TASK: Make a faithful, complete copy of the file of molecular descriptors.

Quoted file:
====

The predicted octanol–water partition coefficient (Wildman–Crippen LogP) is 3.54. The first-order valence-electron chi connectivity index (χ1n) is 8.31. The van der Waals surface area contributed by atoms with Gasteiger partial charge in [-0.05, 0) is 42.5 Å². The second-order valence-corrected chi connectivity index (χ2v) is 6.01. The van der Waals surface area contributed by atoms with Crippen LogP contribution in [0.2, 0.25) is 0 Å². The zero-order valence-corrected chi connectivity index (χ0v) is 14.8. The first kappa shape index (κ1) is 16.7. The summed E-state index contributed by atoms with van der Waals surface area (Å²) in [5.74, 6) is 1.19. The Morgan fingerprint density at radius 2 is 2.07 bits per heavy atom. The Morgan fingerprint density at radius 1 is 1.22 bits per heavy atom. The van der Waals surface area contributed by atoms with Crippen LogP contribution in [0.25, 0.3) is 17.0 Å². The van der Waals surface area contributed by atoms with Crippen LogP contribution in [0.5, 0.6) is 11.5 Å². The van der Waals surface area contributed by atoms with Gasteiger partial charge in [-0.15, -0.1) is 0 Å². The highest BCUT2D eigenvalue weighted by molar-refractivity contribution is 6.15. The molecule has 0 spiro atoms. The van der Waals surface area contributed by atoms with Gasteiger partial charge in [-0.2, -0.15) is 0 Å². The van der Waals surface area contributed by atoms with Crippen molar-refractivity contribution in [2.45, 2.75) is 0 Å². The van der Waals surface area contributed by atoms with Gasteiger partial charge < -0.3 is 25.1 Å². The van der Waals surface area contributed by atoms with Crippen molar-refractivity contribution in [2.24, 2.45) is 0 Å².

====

The predicted octanol–water partition coefficient (Wildman–Crippen LogP) is 3.54. The first-order valence-electron chi connectivity index (χ1n) is 8.31. The van der Waals surface area contributed by atoms with Gasteiger partial charge in [-0.05, 0) is 42.5 Å². The second-order valence-corrected chi connectivity index (χ2v) is 6.01. The van der Waals surface area contributed by atoms with Crippen LogP contribution in [0.2, 0.25) is 0 Å². The zero-order valence-corrected chi connectivity index (χ0v) is 14.8. The first kappa shape index (κ1) is 16.7. The summed E-state index contributed by atoms with van der Waals surface area (Å²) in [5.74, 6) is 1.19. The Morgan fingerprint density at radius 2 is 2.07 bits per heavy atom. The Morgan fingerprint density at radius 1 is 1.22 bits per heavy atom. The van der Waals surface area contributed by atoms with Crippen LogP contribution in [0.25, 0.3) is 17.0 Å². The van der Waals surface area contributed by atoms with Crippen LogP contribution in [0.5, 0.6) is 11.5 Å². The van der Waals surface area contributed by atoms with Gasteiger partial charge in [-0.15, -0.1) is 0 Å². The highest BCUT2D eigenvalue weighted by molar-refractivity contribution is 6.15. The molecule has 0 spiro atoms. The van der Waals surface area contributed by atoms with Gasteiger partial charge in [-0.2, -0.15) is 0 Å². The van der Waals surface area contributed by atoms with Crippen molar-refractivity contribution in [2.45, 2.75) is 0 Å². The van der Waals surface area contributed by atoms with Gasteiger partial charge < -0.3 is 25.1 Å². The van der Waals surface area contributed by atoms with Crippen molar-refractivity contribution in [2.24, 2.45) is 0 Å².